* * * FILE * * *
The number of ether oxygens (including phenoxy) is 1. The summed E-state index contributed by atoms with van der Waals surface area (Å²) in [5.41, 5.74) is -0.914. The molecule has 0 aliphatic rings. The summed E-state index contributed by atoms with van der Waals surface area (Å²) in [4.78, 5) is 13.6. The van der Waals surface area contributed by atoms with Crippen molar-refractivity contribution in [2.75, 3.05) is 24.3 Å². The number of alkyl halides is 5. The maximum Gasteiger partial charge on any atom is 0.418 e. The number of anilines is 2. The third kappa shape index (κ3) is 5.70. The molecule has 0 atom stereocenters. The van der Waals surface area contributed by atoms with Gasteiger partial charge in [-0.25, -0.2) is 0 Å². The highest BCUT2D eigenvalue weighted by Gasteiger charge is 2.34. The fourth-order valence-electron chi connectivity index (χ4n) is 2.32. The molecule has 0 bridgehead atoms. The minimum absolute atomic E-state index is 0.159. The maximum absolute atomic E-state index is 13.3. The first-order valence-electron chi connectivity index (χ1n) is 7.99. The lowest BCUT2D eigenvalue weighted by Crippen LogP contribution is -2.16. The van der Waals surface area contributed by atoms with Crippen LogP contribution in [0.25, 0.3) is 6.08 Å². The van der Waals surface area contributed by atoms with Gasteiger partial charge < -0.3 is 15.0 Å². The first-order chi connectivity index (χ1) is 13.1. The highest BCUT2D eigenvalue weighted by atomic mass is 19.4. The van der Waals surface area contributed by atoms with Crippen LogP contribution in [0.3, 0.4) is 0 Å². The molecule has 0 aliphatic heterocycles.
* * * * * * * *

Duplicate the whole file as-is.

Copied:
The number of ether oxygens (including phenoxy) is 1. The summed E-state index contributed by atoms with van der Waals surface area (Å²) in [5.41, 5.74) is -0.914. The molecule has 0 aliphatic rings. The summed E-state index contributed by atoms with van der Waals surface area (Å²) in [4.78, 5) is 13.6. The van der Waals surface area contributed by atoms with Crippen molar-refractivity contribution in [2.75, 3.05) is 24.3 Å². The number of alkyl halides is 5. The maximum Gasteiger partial charge on any atom is 0.418 e. The number of anilines is 2. The third kappa shape index (κ3) is 5.70. The molecule has 0 atom stereocenters. The van der Waals surface area contributed by atoms with Gasteiger partial charge in [-0.25, -0.2) is 0 Å². The highest BCUT2D eigenvalue weighted by Gasteiger charge is 2.34. The fourth-order valence-electron chi connectivity index (χ4n) is 2.32. The molecule has 0 bridgehead atoms. The minimum absolute atomic E-state index is 0.159. The maximum absolute atomic E-state index is 13.3. The first-order valence-electron chi connectivity index (χ1n) is 7.99. The lowest BCUT2D eigenvalue weighted by Crippen LogP contribution is -2.16. The van der Waals surface area contributed by atoms with Crippen LogP contribution in [0.25, 0.3) is 6.08 Å². The van der Waals surface area contributed by atoms with Gasteiger partial charge < -0.3 is 15.0 Å². The first-order chi connectivity index (χ1) is 13.1. The highest BCUT2D eigenvalue weighted by atomic mass is 19.4. The van der Waals surface area contributed by atoms with Crippen LogP contribution in [0.3, 0.4) is 0 Å². The molecule has 0 aliphatic heterocycles.